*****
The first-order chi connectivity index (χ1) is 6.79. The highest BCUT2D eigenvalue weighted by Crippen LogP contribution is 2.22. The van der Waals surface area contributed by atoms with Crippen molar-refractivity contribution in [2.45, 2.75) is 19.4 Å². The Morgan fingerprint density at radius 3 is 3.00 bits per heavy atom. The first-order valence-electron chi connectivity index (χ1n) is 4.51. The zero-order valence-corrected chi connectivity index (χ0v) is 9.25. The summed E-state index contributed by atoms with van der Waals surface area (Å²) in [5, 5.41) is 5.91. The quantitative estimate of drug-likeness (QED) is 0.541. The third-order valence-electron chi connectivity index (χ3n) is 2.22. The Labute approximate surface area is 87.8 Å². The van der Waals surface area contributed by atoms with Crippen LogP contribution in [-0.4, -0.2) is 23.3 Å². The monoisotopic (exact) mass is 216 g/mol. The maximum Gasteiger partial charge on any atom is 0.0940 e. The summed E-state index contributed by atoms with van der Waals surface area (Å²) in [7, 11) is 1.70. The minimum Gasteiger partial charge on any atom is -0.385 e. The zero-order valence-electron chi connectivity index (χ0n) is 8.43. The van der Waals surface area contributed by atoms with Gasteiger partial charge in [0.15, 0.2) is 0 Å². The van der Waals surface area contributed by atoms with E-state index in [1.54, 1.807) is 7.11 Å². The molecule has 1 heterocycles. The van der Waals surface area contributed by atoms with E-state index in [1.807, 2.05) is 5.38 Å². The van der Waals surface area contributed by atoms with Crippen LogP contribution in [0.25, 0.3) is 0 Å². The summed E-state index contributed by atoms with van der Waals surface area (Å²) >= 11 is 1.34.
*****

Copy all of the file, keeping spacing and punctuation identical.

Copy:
The first-order chi connectivity index (χ1) is 6.79. The highest BCUT2D eigenvalue weighted by Crippen LogP contribution is 2.22. The van der Waals surface area contributed by atoms with Crippen molar-refractivity contribution in [2.45, 2.75) is 19.4 Å². The Morgan fingerprint density at radius 3 is 3.00 bits per heavy atom. The first-order valence-electron chi connectivity index (χ1n) is 4.51. The zero-order valence-corrected chi connectivity index (χ0v) is 9.25. The summed E-state index contributed by atoms with van der Waals surface area (Å²) in [5, 5.41) is 5.91. The quantitative estimate of drug-likeness (QED) is 0.541. The third-order valence-electron chi connectivity index (χ3n) is 2.22. The Labute approximate surface area is 87.8 Å². The van der Waals surface area contributed by atoms with Crippen LogP contribution in [-0.4, -0.2) is 23.3 Å². The monoisotopic (exact) mass is 216 g/mol. The maximum Gasteiger partial charge on any atom is 0.0940 e. The summed E-state index contributed by atoms with van der Waals surface area (Å²) in [7, 11) is 1.70. The minimum Gasteiger partial charge on any atom is -0.385 e. The zero-order valence-electron chi connectivity index (χ0n) is 8.43. The van der Waals surface area contributed by atoms with Gasteiger partial charge in [0.15, 0.2) is 0 Å². The van der Waals surface area contributed by atoms with E-state index in [1.54, 1.807) is 7.11 Å². The molecule has 1 heterocycles. The van der Waals surface area contributed by atoms with E-state index in [1.807, 2.05) is 5.38 Å². The van der Waals surface area contributed by atoms with Crippen LogP contribution in [0.25, 0.3) is 0 Å². The summed E-state index contributed by atoms with van der Waals surface area (Å²) >= 11 is 1.34.